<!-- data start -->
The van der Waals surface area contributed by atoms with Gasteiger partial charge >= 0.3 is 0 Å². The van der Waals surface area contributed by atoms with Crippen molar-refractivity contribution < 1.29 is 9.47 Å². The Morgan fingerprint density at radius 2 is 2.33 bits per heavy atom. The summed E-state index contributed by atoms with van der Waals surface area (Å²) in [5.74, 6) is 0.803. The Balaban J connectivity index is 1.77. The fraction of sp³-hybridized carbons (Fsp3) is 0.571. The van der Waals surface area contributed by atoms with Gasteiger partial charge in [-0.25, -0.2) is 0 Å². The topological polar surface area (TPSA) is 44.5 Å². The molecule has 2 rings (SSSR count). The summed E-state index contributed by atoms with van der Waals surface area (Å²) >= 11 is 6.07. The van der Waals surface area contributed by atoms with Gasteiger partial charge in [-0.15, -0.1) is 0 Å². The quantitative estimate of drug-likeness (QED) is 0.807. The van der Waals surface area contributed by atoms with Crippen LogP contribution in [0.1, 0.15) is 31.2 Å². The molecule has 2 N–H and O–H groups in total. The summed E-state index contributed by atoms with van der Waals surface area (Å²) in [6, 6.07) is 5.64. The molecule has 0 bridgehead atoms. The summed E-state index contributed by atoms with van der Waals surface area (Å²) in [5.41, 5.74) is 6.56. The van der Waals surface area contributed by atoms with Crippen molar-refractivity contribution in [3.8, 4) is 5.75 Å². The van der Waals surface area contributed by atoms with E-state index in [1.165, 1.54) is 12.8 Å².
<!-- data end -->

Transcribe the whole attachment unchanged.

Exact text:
The van der Waals surface area contributed by atoms with Gasteiger partial charge >= 0.3 is 0 Å². The van der Waals surface area contributed by atoms with Crippen molar-refractivity contribution < 1.29 is 9.47 Å². The Morgan fingerprint density at radius 2 is 2.33 bits per heavy atom. The summed E-state index contributed by atoms with van der Waals surface area (Å²) in [5.74, 6) is 0.803. The Balaban J connectivity index is 1.77. The fraction of sp³-hybridized carbons (Fsp3) is 0.571. The van der Waals surface area contributed by atoms with Gasteiger partial charge in [-0.25, -0.2) is 0 Å². The topological polar surface area (TPSA) is 44.5 Å². The molecule has 2 rings (SSSR count). The summed E-state index contributed by atoms with van der Waals surface area (Å²) >= 11 is 6.07. The van der Waals surface area contributed by atoms with Gasteiger partial charge in [-0.15, -0.1) is 0 Å². The quantitative estimate of drug-likeness (QED) is 0.807. The van der Waals surface area contributed by atoms with Crippen LogP contribution in [0.1, 0.15) is 31.2 Å². The molecule has 2 N–H and O–H groups in total. The summed E-state index contributed by atoms with van der Waals surface area (Å²) in [6, 6.07) is 5.64. The molecule has 0 bridgehead atoms. The summed E-state index contributed by atoms with van der Waals surface area (Å²) in [5.41, 5.74) is 6.56. The van der Waals surface area contributed by atoms with Crippen molar-refractivity contribution in [3.8, 4) is 5.75 Å². The van der Waals surface area contributed by atoms with E-state index in [1.165, 1.54) is 12.8 Å².